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Published: 16.01.2023 11:52:25

Modified: 16.1.2023 11:49:10

Almost all homes in Northfield and Bernardston that weren’t previously covered by Comcast are getting coverage under a new, 10-year licensing agreement that must be signed by all parties.

“When they came through the western Massa area to disrupt the towns with high-speed internet, they didn’t extend all the way to our town,” explained Brian Keir, chairman of the Bernardston Selectboard.

Now, after three years of negotiations, about 50 of Bernardston’s 57 residents who didn’t have access to broadband through Comcast will be able to connect. Keir explained that this is an estimate because more homes continue to be built in rural areas of cities that may not be counted.

Several homes in Northfield were also added to the coverage area. Northfield is now 98-99% covered, according to Alex Meisner, a member of the Northfield Selectboard.

“Today, everyone deserves the right to information, and high-speed Internet gives them that right,” Meisner said.

Keir explained that the infrastructure needed to cover these homes would cost approximately $750,000 to $1 million. The cost will be split between the two cities, Comcast and the Massachusetts Broadband Institute. Bernardston will pay $60,000 of the cost and Northfield will pay $13,500.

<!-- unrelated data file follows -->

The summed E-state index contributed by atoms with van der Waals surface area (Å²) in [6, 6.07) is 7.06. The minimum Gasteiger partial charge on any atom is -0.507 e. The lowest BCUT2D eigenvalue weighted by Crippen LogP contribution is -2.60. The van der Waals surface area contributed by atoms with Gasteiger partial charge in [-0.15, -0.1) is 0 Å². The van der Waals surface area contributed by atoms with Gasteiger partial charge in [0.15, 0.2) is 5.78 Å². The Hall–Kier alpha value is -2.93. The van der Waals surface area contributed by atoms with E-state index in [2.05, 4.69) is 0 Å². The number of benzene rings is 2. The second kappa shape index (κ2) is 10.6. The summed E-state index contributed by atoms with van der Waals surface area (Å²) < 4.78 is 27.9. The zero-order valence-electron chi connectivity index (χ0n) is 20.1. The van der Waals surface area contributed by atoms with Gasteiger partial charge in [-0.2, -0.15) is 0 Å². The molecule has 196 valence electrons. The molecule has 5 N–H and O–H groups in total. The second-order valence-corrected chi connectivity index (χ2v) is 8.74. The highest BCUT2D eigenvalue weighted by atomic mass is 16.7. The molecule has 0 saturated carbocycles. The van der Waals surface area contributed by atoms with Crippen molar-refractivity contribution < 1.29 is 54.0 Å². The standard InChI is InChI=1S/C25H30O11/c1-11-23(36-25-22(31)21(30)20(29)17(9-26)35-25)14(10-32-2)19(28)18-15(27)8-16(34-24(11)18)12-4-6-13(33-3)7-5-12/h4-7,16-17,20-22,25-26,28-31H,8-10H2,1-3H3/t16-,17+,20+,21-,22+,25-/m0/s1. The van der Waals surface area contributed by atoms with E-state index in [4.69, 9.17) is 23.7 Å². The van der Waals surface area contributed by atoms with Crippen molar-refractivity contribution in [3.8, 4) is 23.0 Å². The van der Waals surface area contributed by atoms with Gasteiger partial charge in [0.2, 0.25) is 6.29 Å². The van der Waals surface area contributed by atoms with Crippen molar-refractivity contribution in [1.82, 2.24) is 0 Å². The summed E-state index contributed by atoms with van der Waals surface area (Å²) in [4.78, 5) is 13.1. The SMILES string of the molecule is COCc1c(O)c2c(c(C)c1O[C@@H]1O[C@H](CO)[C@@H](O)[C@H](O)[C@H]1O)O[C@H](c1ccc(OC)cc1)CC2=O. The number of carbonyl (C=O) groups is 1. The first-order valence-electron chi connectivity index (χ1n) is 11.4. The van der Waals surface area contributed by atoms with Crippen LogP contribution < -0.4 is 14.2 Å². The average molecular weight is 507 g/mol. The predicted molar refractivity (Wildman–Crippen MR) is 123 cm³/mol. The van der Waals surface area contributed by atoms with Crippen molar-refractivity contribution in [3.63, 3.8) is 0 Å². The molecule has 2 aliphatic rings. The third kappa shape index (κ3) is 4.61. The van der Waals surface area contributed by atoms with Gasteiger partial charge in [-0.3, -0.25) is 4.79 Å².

The Massachusetts Broadband Institute was founded under the leadership of Governor Charlie Baker. The Technology Partnership is working to bring high-speed broadband Internet access to every home in Massachusetts.

“It’s a small investment knowing it’s going to be $1 million. We felt it was important to serve these homes with high-speed Internet,” Keir continued.

Keir said it became clear how important broadband is during the pandemic. “Students who didn’t have Internet access were struggling,” he said.

He said schools are providing hotspots for students at home without connectivity, but this shows a glaring problem with their infrastructure.

The two cities hired an attorney specializing in licensing agreements to negotiate the 10-year license. According to Keir, they focused on expanding coverage in the negotiations.

New additions to Bernardston-Northfield Community Television (BNCTV) were also agreed to in the licence. There will now be a high definition channel for the station and an increase in public, educational and government access channel (PEG) fees. The increased PEG fee that appears on people’s cable bills will go to public access television stations, in this case BNCTV.

“We’re glad it’s a done deal,” Keir said. “It will be on the books for another 10 years.”

Bella Levavi can be reached at 413-930-4579 or [email protected]



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